April 15, 2014


San Antonio, TX– On Tax Day, Rep. Joaquin Castro (TX-20) introduced the Cut Taxes for the Middle Class Act (H.R. 4469) to restore tax fairness for America’s middle class families.  This bill extends 8 tax cuts that expired at the end of 2013 and are meant to lift Americans in a time of economic recovery. The beneficiaries of these tax cuts range from Texans and those in states with no income tax to students aspiring to get a higher education to businesses that hire low-income folks and veterans. Congress must act before the end of 2014 in order for these tax cuts to apply during the next tax season. 

“Tax Day should serve as a reminder for Congress to work together on tax reforms that bolster hard-working Americans and spur economic growth.  We must reform the tax code to support the creation and retention of good-paying American jobs. I’m pleased to introduce legislation that ensures our tax system protects hard-working Americans. I’m hopeful that Congress will extend these common-sense tax cuts this year to put money back in the pocket of middle class Texans and continue to strengthen our nation’s economy.”  

Below is a summary of the 8 tax cuts included in H.R.4469:

Deduction for state and local general sales taxes 
•    This deduction will benefit taxpayers working in states that only have sales taxes and no income tax. Texas is one of those states. It may give a larger deduction to any taxpayer who paid more in sales taxes than income taxes.

•    About 11 million filers claimed a total of $17 billion in state and local sales tax deductions in 2011. Texas is one of the top ten states for federal deduction for state and local sales taxes paid with a claim rate of 20.2% and an average deduction of $383.00 in 2011. 

Deduction for tuition and higher education related expenses 
•    Students, their spouse or dependents can benefit from a deduction on tuition and related expenses for higher education. Depending on income an individual can deduct up to $4,000 of qualified tuition and related fees. 

Deduction for elementary and secondary school teachers expenses 
•    This provision provides a $250 above-the-line tax deduction for teachers and other school professional for expenses including amounts paid or incurred for book, supplies, computer equipment (including related software and service), and supplementary materials used by the educator in the classroom. 

Deduction for businesses that hire low-income folks and veterans
•    The Work Opportunity Tax Credit (WOTC) is a credit that benefits employers and job seekers. It is available to employers for hiring individuals from certain target groups who have consistently faced significant barriers to employment.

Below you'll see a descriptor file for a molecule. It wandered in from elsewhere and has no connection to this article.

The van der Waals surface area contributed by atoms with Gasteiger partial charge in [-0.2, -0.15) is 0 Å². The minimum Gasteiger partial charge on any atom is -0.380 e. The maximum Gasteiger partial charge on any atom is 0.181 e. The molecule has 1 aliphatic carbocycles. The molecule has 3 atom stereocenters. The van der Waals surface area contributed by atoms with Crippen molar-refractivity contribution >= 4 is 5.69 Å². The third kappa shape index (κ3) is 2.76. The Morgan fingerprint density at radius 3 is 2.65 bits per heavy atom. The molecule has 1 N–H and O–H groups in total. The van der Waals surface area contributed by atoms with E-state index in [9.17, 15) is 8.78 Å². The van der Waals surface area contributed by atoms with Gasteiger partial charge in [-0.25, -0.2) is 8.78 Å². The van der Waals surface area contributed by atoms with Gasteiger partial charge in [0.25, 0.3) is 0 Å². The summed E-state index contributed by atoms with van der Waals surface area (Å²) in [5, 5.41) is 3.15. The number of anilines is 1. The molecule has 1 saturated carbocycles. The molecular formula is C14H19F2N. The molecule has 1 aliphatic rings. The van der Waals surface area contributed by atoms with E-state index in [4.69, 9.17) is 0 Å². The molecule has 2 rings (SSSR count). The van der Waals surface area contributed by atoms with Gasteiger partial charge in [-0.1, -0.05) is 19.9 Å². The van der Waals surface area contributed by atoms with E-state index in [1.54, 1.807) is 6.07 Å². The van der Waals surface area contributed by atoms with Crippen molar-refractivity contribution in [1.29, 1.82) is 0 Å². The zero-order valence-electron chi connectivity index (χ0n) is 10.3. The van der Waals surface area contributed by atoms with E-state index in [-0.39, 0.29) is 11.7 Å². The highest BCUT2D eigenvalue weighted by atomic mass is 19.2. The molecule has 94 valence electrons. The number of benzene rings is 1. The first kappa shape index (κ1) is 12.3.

•    The business qualifies for a direct federal tax savings from $1,200 to $9,600 if an employer hires veterans, SNAP and TANF recipients, young adults in the summertime, those who live in Rural Renewal Counties and Empowerment Zones, and Social Security recipients.

Housing Credit Provisions for Members of the Armed Forces 
•    This provision ensures that basic housing allowance payments made to military personnel and families are not included in income for determining low-income housing tax credit income eligibility for buildings located in certain areas.

Credit for employers with activated military reservists 
•    This provision extends a tax credit for eligible small businesses of activated military reservists. This allows a small business employer to take credit for the differential wage payments if their employee is called to active duty with the Armed forces. 

Credit for organizations investing in low-income communities 
•    The New Markets Tax Credit (NMTC) is incentivizes financial institutions to provide capital for economic development in low-income communities. This credit is designed to stimulate and invest in low-income, urban areas to increase development and create more jobs. 

Credit for business research and experimentation expenses 
•    This tax credit benefits businesses that are involved in research and development, which in turn strengthens their business and spurs innovation. 
At the end of 2013, 55 tax cuts expired and Congress has not acted on extending these provisions.